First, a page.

Publication authors: George, G. Garmo, H. Scailteux, L. M. Balusson, F. De Coster, G. De Schutter, H. Kuiper, J. G. Oger, E. Verbeeck, J. Van Hemelrijck, M.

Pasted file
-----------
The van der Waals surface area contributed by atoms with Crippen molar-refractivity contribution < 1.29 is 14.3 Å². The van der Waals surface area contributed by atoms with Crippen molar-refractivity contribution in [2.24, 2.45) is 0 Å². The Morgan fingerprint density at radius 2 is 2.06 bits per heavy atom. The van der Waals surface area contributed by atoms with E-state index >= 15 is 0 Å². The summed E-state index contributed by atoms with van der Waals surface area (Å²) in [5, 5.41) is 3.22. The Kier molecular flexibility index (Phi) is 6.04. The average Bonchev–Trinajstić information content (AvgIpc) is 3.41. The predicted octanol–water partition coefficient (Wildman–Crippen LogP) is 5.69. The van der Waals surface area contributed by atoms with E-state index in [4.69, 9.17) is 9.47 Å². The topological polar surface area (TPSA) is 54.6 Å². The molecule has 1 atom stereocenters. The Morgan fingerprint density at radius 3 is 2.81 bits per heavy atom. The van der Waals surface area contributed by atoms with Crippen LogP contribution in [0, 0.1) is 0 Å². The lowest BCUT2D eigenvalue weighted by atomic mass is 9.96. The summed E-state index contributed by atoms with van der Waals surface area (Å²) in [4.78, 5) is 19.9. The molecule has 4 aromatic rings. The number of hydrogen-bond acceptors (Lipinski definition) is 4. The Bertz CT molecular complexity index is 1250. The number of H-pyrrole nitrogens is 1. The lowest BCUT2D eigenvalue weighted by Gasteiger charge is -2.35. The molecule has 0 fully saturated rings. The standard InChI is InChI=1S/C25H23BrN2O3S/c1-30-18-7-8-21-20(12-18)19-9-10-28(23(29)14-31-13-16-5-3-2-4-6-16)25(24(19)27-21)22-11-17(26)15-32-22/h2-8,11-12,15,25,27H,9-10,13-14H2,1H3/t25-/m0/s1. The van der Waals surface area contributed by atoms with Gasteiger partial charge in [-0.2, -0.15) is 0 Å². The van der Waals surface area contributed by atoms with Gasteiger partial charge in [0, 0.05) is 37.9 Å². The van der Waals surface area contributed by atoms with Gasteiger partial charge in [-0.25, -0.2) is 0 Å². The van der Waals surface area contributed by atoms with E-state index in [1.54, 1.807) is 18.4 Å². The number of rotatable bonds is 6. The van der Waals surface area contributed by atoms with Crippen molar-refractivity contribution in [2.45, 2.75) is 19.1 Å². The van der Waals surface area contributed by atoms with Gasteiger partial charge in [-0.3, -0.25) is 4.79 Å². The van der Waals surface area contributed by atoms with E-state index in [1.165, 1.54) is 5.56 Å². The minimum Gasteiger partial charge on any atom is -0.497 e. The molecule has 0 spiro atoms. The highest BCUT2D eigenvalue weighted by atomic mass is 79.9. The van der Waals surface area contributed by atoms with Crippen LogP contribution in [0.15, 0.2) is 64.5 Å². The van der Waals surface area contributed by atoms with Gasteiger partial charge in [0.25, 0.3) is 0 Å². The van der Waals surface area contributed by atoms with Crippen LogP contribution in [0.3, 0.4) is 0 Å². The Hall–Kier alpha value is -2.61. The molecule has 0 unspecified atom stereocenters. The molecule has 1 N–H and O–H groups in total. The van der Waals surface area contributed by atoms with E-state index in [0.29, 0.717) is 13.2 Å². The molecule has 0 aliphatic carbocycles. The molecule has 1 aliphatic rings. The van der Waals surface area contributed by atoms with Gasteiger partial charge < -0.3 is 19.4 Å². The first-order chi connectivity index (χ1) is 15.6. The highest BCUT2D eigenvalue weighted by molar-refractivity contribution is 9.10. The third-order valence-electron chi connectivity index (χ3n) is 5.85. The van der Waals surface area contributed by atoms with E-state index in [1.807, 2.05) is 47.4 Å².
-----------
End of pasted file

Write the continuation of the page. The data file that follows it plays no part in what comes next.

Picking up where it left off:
Observational studies in prostate cancer (PCa) have shown an increased risk of cardiovascular disease (CVD) following gonadotropin-releasing hormone (GnRH) agonists, whereas randomised-controlled trials have shown no associations. Compared to GnRH agonists, GnRH antagonists have shown less atherosclerotic effects in preclinical models. We used real-world data from five countries to investigate CVD risk following GnRH agonists and antagonists in PCa men. Data sources included cancer registries, primary and secondary healthcare databases. CVD event was defined as an incident or fatal CVD. Multivariable Cox proportional hazard models estimated hazard ratios (HRs) and 95% confidence intervals (CIs), which were pooled using random-effects meta-analysis. Stratified analyses were conducted by history of CVD and age (75 years). A total of 48 757 men were on GnRH agonists and 2144 on GnRH antagonists. There was no difference in risk of any CVD for men on GnRH antagonists and agonists (HR: 1.25; 95% CI: 0.96-1.61; I2 : 64%). Men on GnRH antagonists showed increased risk of acute myocardial infarction (HR: 1.62; 95% CI: 1.11-2.35; I2 : 0%) and arrhythmia (HR: 1.55; 95% CI: 1.11-2.15, I2 : 17%) compared to GnRH agonists. Having a history of CVD was found to be an effect modifier for the associations with some CVD subtypes. Overall, we did not observe a difference in risk of overall CVD when comparing GnRH antagonists with agonists-though for some subtypes of CVD we noted an increased risk with antagonists. Further studies are required to address potential confounding caused by unadjusted variables such as severity of CVD history and PCa stage.